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Why change Aborigines into images of ourselves?

  • 21 August 2006

There are times when we draw a line in the sand and say, ‘enough is enough’. I was reminded of this recently at a public meeting held in Perth on the 17th of July. Enough is Enough! In Defence of Aboriginal Culture, it was called. A large and spirited group gathered at Curtin University to address media portrayals of, and political responses to, Aboriginal people. And, if that wasn’t enough, I then saw the Channel 9 Sunday program on the 30th of July, ‘Inside the Gangs of Wadeye’, a community they described as ‘one of the country’s largest and most dysfunctional Aboriginal communities’.

It has been one thing for some of our politicians to reveal they clearly misunderstand and respect so little about Aboriginal people and their culture. It is quite another thing when a reporter goes to live in a community for ten days and thinks she got the measure of ‘the cultural and social issues at play’. Both events have caused me to reflect on our non-Aboriginal attitudes towards Aboriginal people.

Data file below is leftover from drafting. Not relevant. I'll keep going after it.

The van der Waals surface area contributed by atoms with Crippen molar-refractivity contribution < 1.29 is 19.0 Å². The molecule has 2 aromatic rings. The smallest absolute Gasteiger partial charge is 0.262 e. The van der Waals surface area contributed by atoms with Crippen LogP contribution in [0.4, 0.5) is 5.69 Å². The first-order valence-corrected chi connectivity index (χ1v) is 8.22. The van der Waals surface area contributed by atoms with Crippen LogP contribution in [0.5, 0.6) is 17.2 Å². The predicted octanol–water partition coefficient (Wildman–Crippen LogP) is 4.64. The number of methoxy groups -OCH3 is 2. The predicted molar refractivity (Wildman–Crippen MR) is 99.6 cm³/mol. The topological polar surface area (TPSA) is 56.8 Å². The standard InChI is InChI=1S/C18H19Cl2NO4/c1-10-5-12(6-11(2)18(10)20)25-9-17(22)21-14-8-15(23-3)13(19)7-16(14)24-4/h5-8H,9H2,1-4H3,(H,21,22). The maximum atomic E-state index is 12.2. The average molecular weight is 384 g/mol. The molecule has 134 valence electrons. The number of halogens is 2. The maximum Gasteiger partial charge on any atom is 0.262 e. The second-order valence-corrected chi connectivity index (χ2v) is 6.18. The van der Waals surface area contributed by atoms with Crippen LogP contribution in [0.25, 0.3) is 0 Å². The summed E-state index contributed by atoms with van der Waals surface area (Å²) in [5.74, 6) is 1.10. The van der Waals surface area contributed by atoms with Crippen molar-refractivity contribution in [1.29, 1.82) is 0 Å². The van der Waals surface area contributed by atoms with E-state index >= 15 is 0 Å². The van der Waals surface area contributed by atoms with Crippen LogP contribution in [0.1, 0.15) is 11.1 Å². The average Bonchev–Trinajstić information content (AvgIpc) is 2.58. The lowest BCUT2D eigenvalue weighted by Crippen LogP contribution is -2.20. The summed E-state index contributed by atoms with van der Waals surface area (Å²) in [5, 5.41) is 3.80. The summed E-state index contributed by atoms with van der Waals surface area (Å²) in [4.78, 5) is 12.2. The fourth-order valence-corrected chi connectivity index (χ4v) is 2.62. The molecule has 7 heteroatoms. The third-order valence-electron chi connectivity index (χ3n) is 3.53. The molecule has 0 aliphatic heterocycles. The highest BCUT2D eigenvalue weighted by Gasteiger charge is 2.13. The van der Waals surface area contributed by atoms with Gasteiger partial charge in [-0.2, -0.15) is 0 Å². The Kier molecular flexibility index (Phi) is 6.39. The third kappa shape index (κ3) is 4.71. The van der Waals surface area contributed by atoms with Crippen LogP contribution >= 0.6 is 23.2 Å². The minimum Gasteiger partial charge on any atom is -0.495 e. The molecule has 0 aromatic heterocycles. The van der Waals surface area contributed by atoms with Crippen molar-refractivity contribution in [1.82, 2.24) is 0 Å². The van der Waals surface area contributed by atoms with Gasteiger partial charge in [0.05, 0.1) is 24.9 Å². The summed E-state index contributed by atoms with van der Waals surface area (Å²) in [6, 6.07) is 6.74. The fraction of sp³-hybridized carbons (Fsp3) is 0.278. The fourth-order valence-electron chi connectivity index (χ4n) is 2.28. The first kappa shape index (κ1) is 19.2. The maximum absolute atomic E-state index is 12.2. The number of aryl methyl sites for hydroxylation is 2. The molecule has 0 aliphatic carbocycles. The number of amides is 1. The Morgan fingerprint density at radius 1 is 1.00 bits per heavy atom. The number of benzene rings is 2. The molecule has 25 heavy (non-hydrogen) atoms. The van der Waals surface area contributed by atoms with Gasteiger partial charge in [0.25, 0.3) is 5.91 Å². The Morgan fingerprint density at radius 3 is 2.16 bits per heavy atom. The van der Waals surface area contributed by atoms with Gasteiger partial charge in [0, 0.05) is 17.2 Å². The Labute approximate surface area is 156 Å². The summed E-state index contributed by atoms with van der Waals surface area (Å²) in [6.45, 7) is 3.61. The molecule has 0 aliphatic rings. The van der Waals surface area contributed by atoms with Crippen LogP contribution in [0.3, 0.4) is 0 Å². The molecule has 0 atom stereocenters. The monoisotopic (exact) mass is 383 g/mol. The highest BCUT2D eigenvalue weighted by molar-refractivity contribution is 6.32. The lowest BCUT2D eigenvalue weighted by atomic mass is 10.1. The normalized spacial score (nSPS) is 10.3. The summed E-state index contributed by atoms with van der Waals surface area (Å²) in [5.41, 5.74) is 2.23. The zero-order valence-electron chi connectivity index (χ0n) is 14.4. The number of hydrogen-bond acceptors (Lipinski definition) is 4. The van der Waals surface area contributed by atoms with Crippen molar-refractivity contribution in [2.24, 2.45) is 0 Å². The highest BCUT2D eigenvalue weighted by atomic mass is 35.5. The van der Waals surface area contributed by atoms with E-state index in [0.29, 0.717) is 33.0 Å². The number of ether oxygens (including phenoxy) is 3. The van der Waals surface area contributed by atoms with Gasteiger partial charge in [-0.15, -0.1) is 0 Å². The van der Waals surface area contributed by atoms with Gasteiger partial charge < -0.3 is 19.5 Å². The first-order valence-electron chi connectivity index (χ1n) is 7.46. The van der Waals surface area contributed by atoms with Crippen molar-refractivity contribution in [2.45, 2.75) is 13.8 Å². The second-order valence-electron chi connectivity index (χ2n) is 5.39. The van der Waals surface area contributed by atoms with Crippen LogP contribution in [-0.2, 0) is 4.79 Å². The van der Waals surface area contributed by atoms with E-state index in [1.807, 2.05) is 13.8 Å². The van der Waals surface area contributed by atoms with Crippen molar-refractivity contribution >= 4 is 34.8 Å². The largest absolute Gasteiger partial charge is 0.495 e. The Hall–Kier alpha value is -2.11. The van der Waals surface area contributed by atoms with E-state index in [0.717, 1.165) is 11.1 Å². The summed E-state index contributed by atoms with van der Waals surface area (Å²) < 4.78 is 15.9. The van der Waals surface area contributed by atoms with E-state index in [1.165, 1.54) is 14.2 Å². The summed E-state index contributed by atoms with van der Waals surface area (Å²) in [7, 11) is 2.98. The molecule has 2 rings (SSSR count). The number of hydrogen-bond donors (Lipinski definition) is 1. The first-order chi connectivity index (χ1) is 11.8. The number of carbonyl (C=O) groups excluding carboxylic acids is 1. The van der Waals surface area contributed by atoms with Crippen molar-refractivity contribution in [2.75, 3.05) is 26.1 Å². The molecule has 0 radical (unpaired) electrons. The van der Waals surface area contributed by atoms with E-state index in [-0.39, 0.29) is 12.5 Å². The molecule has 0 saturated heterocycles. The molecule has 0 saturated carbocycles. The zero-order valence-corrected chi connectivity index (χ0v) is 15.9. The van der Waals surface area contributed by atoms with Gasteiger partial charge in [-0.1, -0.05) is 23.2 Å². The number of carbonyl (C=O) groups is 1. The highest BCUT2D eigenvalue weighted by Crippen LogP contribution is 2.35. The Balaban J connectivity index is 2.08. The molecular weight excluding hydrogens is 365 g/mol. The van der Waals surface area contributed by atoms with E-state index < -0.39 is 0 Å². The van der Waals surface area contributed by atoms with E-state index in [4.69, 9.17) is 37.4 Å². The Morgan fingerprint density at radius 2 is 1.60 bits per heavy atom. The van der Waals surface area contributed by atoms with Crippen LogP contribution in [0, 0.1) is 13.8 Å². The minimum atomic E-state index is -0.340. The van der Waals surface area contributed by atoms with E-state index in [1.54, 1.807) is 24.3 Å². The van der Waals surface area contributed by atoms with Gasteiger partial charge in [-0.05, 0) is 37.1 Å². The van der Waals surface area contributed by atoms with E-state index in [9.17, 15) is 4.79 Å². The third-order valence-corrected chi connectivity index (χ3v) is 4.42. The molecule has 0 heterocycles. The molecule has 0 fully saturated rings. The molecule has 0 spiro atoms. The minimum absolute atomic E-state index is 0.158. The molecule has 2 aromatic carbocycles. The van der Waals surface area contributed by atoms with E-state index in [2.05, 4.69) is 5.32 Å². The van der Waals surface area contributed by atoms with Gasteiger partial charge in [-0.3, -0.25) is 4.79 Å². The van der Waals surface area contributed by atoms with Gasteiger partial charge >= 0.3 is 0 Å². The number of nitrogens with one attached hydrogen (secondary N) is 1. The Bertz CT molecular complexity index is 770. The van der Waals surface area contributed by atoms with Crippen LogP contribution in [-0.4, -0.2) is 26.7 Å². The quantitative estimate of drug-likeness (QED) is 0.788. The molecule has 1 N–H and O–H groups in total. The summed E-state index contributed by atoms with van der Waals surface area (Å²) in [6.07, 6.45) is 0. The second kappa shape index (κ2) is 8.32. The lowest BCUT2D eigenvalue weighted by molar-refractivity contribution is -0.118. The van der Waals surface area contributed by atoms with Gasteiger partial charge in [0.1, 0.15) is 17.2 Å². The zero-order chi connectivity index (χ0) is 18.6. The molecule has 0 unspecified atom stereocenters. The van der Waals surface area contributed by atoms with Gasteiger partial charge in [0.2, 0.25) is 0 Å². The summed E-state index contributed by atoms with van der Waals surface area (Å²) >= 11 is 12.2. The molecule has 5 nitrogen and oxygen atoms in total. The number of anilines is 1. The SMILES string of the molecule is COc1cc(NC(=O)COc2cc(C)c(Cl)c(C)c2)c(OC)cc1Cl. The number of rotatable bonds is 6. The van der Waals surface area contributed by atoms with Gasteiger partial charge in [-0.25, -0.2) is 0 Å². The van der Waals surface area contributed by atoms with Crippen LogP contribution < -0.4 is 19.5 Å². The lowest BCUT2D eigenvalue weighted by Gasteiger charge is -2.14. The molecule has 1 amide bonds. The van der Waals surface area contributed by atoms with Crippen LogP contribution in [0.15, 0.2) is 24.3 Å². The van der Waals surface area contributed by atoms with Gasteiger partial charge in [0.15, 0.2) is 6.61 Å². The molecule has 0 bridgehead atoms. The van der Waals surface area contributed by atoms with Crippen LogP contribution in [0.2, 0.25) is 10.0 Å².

In the Perth meeting, some people suggested that recent government and media portrayals reflected a conspiracy. It seemed far too coincidental that a growing line of government ministers, including the Prime Minister, were following a similar track of negative opinion about Aboriginal culture, well supported by particular media and their often superficial and negative representations.

Personally, I am not sure there is a conspiracy. However, I do believe these recent statements reflect something about us ‘white’ people. I believe they disclose very persistent and dangerous values that have been part of our Australian psyche since the beginning of colonisation. On my good days I like to think we addressed them and put them to bed a long time ago. I like to hope we have moved on and are now more mature about ‘difference’ and ‘culture’. On bad days, however, I fear we are in the process of repeating an old conversation, allowing past attitudes and a violent contact history to repeat itself. As we dredge up ancient stereotypes and justify our latest response to Aboriginal expressions of culture, we find that we are repeating and reliving our fear of difference. Our desire to exert dominance and take control of Aboriginal people’s lives reasserts itself once again. As such, it brings shame upon our leaders and our nation.

Last year, a senior government minister referred to small,